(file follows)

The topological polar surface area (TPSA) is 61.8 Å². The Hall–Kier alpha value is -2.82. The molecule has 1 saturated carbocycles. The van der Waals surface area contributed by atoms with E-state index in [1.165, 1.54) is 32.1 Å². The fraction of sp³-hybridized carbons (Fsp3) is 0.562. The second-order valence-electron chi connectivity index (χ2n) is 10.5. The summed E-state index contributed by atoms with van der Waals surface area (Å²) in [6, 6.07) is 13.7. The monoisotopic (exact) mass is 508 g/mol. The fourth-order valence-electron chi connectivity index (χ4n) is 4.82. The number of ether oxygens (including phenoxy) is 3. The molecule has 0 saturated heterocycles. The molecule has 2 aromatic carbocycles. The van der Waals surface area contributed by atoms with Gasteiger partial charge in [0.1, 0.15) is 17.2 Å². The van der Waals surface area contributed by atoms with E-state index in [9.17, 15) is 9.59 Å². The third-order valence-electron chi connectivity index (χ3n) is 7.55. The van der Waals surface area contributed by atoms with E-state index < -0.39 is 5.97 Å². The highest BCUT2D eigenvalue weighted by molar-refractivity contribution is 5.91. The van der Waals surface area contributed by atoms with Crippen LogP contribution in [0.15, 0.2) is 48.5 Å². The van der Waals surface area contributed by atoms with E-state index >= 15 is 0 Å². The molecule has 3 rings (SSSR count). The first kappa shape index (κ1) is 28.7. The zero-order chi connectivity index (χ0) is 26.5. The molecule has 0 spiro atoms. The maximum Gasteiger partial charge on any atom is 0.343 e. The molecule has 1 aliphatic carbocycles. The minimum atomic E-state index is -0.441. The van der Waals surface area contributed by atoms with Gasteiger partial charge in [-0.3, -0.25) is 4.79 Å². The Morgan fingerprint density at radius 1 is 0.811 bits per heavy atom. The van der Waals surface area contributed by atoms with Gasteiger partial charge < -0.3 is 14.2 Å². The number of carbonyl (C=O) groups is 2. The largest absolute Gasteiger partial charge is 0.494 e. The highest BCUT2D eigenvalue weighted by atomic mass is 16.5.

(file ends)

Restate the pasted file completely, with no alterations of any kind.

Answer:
The topological polar surface area (TPSA) is 61.8 Å². The Hall–Kier alpha value is -2.82. The molecule has 1 saturated carbocycles. The van der Waals surface area contributed by atoms with E-state index in [1.165, 1.54) is 32.1 Å². The fraction of sp³-hybridized carbons (Fsp3) is 0.562. The second-order valence-electron chi connectivity index (χ2n) is 10.5. The summed E-state index contributed by atoms with van der Waals surface area (Å²) in [6, 6.07) is 13.7. The monoisotopic (exact) mass is 508 g/mol. The fourth-order valence-electron chi connectivity index (χ4n) is 4.82. The number of ether oxygens (including phenoxy) is 3. The molecule has 0 saturated heterocycles. The molecule has 2 aromatic carbocycles. The van der Waals surface area contributed by atoms with Gasteiger partial charge in [0.1, 0.15) is 17.2 Å². The van der Waals surface area contributed by atoms with E-state index in [9.17, 15) is 9.59 Å². The third-order valence-electron chi connectivity index (χ3n) is 7.55. The van der Waals surface area contributed by atoms with E-state index < -0.39 is 5.97 Å². The highest BCUT2D eigenvalue weighted by molar-refractivity contribution is 5.91. The van der Waals surface area contributed by atoms with Crippen LogP contribution in [0.15, 0.2) is 48.5 Å². The van der Waals surface area contributed by atoms with E-state index >= 15 is 0 Å². The molecule has 3 rings (SSSR count). The first kappa shape index (κ1) is 28.7. The zero-order chi connectivity index (χ0) is 26.5. The molecule has 0 spiro atoms. The maximum Gasteiger partial charge on any atom is 0.343 e. The molecule has 1 aliphatic carbocycles. The minimum atomic E-state index is -0.441. The van der Waals surface area contributed by atoms with Gasteiger partial charge in [-0.3, -0.25) is 4.79 Å². The Morgan fingerprint density at radius 1 is 0.811 bits per heavy atom. The van der Waals surface area contributed by atoms with Gasteiger partial charge < -0.3 is 14.2 Å². The number of carbonyl (C=O) groups is 2. The largest absolute Gasteiger partial charge is 0.494 e. The highest BCUT2D eigenvalue weighted by atomic mass is 16.5.